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Who can immigrate to Canada? What you should know

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Despite the fact that Canada welcomes over 250,000 new immigrants each year, all newcomers must meet certain criteria. The application for permanent resident status in Canada is the first step in the immigration process. Permanent resident visa applications in Canada are divided into four categories under Canadian immigration law. Each of these categories has its own set of conditions for allowing you to remain in Canada.

Family Class members (closely related persons of Canadian residents living in Canada), Economic Immigrants (Canadian experience class, skilled workers, and business people), Humanitarian and Compassionate applicants (people accepted as immigrants for humanitarian or compassionate reasons), and Refugees are the four main categories of immigrants to Canada (people who are escaping persecution, torture or cruel and unusual punishment).

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Family Class:

Immigrants in the Family Class have close relatives in Canada who have offered to support financially. You may sponsor your spouse, conjugal or common-law partner, dependent child (including adopted child), or another qualifying relative to become a permanent resident if you are a Canadian citizen or permanent resident.

Immigrants for economic reasons:

Skilled employees, those with Canadian experience, and those who count under one of the company groups are all examples of economic immigrants. Since 2015, Immigration, Refugees and Citizenship Canada (IRCC) has offered an electronic system called Express Entry to handle permanent residency applicants under some economic programs.

Class 1: Skilled Worker

The Federal Skilled Trades Program is for individuals who are eligible and have work experience in a particular skilled trade who wish to become permanent residents. Applicants for the Federal Skilled Worker Program are considered permanent residents if they can live in Canada and contribute to the economy. Jobs and individuals who have desirable occupational skills, qualifications, and experience in the Canadian labor market are classified as professional workers.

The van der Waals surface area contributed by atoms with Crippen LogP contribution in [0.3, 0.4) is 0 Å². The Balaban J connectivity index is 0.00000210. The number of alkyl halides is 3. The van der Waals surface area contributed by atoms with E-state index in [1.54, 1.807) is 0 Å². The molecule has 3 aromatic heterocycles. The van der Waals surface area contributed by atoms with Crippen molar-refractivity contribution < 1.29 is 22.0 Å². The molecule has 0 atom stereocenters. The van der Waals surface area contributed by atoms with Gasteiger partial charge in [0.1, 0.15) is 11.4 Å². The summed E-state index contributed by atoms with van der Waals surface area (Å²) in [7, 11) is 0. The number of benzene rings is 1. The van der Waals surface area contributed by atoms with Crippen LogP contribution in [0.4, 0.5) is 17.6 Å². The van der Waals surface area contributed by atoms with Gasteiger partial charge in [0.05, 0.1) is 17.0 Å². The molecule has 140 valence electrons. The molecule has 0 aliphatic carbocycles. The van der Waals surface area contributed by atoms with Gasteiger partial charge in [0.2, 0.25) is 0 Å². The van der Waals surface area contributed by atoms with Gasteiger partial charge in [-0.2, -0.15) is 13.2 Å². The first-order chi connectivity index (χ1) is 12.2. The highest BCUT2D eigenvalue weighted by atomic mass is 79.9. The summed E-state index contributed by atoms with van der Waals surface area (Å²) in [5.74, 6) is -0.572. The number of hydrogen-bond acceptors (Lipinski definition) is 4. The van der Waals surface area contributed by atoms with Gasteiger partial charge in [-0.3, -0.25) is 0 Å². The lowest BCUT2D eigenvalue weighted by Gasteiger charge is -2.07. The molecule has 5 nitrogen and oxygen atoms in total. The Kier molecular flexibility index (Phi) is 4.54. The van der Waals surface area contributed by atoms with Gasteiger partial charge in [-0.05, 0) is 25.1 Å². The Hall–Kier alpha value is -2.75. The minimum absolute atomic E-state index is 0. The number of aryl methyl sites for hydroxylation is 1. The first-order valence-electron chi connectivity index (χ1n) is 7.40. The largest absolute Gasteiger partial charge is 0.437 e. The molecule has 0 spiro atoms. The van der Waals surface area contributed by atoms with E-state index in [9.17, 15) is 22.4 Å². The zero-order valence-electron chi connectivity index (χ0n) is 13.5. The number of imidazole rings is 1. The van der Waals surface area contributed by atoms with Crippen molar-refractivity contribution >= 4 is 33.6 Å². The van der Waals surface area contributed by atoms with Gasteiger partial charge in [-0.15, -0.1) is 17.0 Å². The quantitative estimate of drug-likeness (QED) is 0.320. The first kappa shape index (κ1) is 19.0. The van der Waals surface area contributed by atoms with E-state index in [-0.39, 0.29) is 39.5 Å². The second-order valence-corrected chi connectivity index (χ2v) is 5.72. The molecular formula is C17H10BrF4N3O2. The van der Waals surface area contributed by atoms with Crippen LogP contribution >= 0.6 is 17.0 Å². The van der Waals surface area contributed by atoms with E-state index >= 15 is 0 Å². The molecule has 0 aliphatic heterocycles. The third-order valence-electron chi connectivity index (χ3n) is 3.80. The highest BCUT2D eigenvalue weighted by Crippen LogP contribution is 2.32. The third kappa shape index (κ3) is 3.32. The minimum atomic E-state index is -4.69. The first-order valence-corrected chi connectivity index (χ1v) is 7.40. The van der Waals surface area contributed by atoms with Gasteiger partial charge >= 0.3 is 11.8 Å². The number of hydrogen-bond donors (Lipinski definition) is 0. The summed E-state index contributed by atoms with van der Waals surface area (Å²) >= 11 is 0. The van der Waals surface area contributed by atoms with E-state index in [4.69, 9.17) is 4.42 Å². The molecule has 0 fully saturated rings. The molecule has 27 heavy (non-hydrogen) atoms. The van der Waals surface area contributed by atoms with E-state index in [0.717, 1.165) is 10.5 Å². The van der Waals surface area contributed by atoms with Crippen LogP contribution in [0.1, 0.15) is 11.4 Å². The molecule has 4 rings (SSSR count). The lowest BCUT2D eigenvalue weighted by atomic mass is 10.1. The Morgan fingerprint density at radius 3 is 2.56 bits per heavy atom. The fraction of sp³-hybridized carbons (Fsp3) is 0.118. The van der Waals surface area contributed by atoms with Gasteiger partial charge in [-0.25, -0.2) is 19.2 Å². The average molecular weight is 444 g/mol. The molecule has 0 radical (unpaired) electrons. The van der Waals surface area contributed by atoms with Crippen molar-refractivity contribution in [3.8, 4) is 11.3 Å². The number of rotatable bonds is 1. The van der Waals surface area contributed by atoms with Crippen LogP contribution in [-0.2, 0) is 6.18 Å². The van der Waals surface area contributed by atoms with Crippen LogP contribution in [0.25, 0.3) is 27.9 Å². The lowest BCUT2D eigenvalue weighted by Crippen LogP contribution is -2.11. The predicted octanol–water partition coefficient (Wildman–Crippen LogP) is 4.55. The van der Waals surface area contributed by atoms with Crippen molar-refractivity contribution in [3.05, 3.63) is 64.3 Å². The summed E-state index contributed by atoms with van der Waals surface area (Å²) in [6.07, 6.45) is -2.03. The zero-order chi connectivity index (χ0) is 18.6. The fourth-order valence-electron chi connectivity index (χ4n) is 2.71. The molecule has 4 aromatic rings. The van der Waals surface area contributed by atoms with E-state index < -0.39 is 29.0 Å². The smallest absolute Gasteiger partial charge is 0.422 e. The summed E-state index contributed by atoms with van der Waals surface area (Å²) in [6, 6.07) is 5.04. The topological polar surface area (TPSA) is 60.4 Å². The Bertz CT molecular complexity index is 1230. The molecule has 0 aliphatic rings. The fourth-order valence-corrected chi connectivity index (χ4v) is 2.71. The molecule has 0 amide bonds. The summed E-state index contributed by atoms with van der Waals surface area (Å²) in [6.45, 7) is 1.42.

2. Canadian Experience Class

Immigrants who are already in Canada and have temporary status but wish to apply for permanent residency are eligible for the Canadian Experience Class. Under the Canadian Experience Class, immigrants who have lived in Canada for a period of time, like temporary foreign workers or foreign students, and who have strong English and/or French language skills, are professional workers and have adjusted to life in Canada, maybe qualified to become permanent residents.

3. Business Class

Entrepreneurs, Self-Employed immigrants, and Investors are business groups for immigrants who have the money, expertise, and experience to run a business in Canada.

Applicants who are compassionate and humanitarian:

Compassionate applicants are those who may not otherwise be qualified to become permanent residents of Canada but who can qualify for humanitarian or compassionate reasons. There are one-of-a-kind situations that are evaluated on a case-by-case basis. The following are some of the more common factors to consider:

  • immigration to Canada,
  • links to colleagues,
  • children’s best interests,
  • the ramifications of not approving the request

Class of Refugees:

The Refugee Class is for refugees in need of security who are unable or unable to return to their home country and plan to live in Canada. Citizens and permanent residents of Canada may sponsor people from other countries who are eligible to come to Canada as refugees.

Who is not qualified to immigrate to Canada?

Some persons are designated as “inadmissible” under Canada’s Immigration and Refugee Protection Act (IRPA) and are not permitted to enter the country.

Under the Immigration and Refugee Protection Act (IRPA), you may be considered inadmissible, denied a visa, or denied entry to Canada for a variety of reasons, including:

  • concerns about defense and security
  • violations of civil or foreign rights
  • criminality
  • organzed criminality
  • reasons of wellbeing
  • monetary considerations
  • misrepresentation
  • non-compliance with the IRPA or
  • having an inadmissible family member

People who want to immigrate to Canada must, in most cases, apply for a permanent resident visa before coming to Canada. Applications may be sent to a Canadian Embassy, Consulate, or High Commission abroad by mail or in person. Refugee applicants, in-home caregivers, spouses or common-law partners of Canadian citizens or permanent residents, and those with humanitarian or compassionate reasons to be in Canada can apply while residing in Canada.

COVID-19 has caused several temporary changes:

The Canadian government has made temporary modifications to various immigration systems and procedures as a result of the ongoing pandemic. Visit canada.ca for the most up-to-date statistics.

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